Walter Blanks is a 24-year-old from inner-city Columbus who found himself being celebrated for as a school choice success story at a White House on Monday
Blanks, a former Columbus City School student, moved from the failing Colombus district to Tree of Life Christian thanks to the EdChoice program. He graduated with a degree in Journalism from Mount Vernon Nazarene College and worked for School Choice Ohio before joining the American Federation for Children (AFC). Their website details Blanks’ position:
Walter Blanks Jr. is a Communications Associate at AFC and the first private school choice program recipient AFC has hired. Before joining AFC full-time, Walter was chosen for the first cohort of the American Federation for Children Future Leaders Fellowship, a year-long advocacy and professional development program for graduates of private school choice programs. Before moving to Washington, D.C. to join the national team, Walter championed educational freedom and shared his story across the country…”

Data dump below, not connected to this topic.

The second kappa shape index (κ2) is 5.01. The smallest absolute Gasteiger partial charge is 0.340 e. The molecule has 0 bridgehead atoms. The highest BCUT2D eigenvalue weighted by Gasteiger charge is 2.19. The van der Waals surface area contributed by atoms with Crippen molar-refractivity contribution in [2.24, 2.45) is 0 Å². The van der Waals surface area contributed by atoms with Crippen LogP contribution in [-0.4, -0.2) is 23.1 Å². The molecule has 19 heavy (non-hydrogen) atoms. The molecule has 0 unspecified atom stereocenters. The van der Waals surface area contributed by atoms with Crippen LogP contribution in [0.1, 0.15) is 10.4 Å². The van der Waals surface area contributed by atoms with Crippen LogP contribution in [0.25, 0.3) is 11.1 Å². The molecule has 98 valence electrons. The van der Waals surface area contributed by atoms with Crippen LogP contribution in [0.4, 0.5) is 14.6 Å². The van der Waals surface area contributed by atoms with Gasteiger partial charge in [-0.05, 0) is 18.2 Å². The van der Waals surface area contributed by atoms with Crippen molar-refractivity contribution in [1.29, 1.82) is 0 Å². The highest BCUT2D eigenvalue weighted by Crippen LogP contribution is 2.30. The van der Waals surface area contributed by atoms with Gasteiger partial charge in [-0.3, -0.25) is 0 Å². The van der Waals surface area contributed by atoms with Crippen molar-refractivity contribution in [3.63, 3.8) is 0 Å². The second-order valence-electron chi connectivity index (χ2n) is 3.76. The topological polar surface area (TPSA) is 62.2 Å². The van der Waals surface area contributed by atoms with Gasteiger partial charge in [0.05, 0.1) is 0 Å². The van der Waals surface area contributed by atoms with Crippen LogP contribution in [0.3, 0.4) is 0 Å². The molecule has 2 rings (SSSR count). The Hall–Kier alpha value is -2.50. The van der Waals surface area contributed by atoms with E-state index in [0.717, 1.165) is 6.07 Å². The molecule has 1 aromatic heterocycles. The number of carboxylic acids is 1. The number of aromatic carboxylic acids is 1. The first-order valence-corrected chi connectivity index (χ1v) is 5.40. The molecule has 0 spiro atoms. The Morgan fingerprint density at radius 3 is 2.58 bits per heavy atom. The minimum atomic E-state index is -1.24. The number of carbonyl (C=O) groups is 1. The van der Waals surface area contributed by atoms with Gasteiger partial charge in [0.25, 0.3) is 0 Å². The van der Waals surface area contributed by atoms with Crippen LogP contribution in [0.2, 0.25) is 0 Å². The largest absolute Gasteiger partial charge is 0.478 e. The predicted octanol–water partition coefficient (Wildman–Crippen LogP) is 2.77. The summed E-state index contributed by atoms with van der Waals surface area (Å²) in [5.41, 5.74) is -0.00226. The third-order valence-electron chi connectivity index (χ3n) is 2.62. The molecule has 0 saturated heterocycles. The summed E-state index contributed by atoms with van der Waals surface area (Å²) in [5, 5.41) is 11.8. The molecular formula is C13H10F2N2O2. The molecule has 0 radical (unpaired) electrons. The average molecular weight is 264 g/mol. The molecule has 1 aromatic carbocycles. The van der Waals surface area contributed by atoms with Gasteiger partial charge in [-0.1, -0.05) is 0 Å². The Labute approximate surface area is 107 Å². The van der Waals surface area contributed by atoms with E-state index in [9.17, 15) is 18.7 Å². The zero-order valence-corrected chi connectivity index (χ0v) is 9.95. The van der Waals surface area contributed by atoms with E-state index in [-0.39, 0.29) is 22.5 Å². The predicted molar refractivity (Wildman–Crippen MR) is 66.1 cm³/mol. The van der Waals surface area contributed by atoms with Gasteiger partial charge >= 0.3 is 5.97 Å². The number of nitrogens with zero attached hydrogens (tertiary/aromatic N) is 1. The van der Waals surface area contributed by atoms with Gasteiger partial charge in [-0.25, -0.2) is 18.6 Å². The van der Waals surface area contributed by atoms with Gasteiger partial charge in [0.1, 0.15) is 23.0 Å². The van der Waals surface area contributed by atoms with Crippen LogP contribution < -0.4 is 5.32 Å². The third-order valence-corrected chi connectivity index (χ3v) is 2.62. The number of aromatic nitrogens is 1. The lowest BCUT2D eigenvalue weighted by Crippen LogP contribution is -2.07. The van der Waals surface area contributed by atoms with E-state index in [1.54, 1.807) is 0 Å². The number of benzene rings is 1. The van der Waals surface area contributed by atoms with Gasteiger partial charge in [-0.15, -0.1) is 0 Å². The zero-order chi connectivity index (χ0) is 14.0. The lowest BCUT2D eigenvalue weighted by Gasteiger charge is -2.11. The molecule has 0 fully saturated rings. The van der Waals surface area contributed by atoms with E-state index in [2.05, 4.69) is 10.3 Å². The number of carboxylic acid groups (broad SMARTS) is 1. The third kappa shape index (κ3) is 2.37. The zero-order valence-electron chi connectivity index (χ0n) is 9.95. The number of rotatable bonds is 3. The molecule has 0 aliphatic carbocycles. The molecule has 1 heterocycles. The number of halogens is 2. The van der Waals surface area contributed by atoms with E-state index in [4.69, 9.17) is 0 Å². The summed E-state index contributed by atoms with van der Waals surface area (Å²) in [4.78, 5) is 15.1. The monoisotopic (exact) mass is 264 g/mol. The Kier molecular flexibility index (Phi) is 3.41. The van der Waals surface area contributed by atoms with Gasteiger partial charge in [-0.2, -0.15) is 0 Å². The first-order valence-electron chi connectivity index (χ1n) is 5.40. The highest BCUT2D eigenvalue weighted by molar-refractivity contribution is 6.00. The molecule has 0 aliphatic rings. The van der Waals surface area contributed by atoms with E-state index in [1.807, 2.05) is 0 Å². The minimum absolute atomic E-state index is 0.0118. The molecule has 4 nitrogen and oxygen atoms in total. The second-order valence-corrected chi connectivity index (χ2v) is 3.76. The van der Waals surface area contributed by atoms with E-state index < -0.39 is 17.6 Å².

“School choice actually shaped me to the man I am today,” Blanks told Fox and Friends. “Before receiving a [EdChoice] scholarship, I really struggled in the public school. Once I received the scholarship and attended Tree of Life Christian in Columbus, Ohio, everything changed. The teachers were more focused on seeing me succeed as an individual…I was exposed to so much…they really encouraged me.”
— American Federation for Children (@SchoolChoiceNow) December 10, 2019
On the same day Blanks shared his EdChoice success story with others, public education lobbyists were pushing the Ohio State School Board to pass a resolution which asked the legislature to restrict the EdChoice program. The House and Senate had just expanded its budget in House Bill 166.
The lobbyists requested a total of nine changes. The Board only agreed to two: direct funding of the EdChoice expansion and the restoration of the requirement for high school students to have attended the district prior to receiving an EdChoice scholarship.
Opponents have been vocal claiming the “new rules on criteria for the EdChoice program in the most recent budget have increased the number of school buildings considered ‘failing’ by more than 400 percent.”
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